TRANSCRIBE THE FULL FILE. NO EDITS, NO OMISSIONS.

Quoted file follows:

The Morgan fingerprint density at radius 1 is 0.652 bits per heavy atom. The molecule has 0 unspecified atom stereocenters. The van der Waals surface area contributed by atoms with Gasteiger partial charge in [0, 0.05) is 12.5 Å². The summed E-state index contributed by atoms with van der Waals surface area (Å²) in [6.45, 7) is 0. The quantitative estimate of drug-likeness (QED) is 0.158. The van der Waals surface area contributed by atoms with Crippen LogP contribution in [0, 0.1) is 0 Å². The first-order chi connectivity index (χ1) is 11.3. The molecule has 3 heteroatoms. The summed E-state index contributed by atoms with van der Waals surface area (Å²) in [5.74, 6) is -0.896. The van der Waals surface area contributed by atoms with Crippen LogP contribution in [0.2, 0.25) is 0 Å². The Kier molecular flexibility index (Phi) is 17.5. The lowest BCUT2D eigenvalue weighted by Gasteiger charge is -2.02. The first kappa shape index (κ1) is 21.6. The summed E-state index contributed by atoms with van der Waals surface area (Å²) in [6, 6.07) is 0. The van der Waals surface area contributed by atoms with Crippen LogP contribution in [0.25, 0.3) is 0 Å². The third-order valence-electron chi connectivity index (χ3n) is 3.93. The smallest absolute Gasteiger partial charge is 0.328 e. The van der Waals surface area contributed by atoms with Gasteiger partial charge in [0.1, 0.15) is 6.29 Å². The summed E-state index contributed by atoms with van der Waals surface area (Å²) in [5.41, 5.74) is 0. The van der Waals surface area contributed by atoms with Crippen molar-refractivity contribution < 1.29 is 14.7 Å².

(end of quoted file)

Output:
The Morgan fingerprint density at radius 1 is 0.652 bits per heavy atom. The molecule has 0 unspecified atom stereocenters. The van der Waals surface area contributed by atoms with Gasteiger partial charge in [0, 0.05) is 12.5 Å². The summed E-state index contributed by atoms with van der Waals surface area (Å²) in [6.45, 7) is 0. The quantitative estimate of drug-likeness (QED) is 0.158. The van der Waals surface area contributed by atoms with Crippen LogP contribution in [0, 0.1) is 0 Å². The first-order chi connectivity index (χ1) is 11.3. The molecule has 3 heteroatoms. The summed E-state index contributed by atoms with van der Waals surface area (Å²) in [5.74, 6) is -0.896. The van der Waals surface area contributed by atoms with Crippen LogP contribution in [0.2, 0.25) is 0 Å². The Kier molecular flexibility index (Phi) is 17.5. The lowest BCUT2D eigenvalue weighted by Gasteiger charge is -2.02. The first kappa shape index (κ1) is 21.6. The summed E-state index contributed by atoms with van der Waals surface area (Å²) in [6, 6.07) is 0. The van der Waals surface area contributed by atoms with Crippen LogP contribution in [0.25, 0.3) is 0 Å². The third-order valence-electron chi connectivity index (χ3n) is 3.93. The smallest absolute Gasteiger partial charge is 0.328 e. The van der Waals surface area contributed by atoms with Gasteiger partial charge in [0.1, 0.15) is 6.29 Å². The summed E-state index contributed by atoms with van der Waals surface area (Å²) in [5.41, 5.74) is 0. The van der Waals surface area contributed by atoms with Crippen molar-refractivity contribution < 1.29 is 14.7 Å².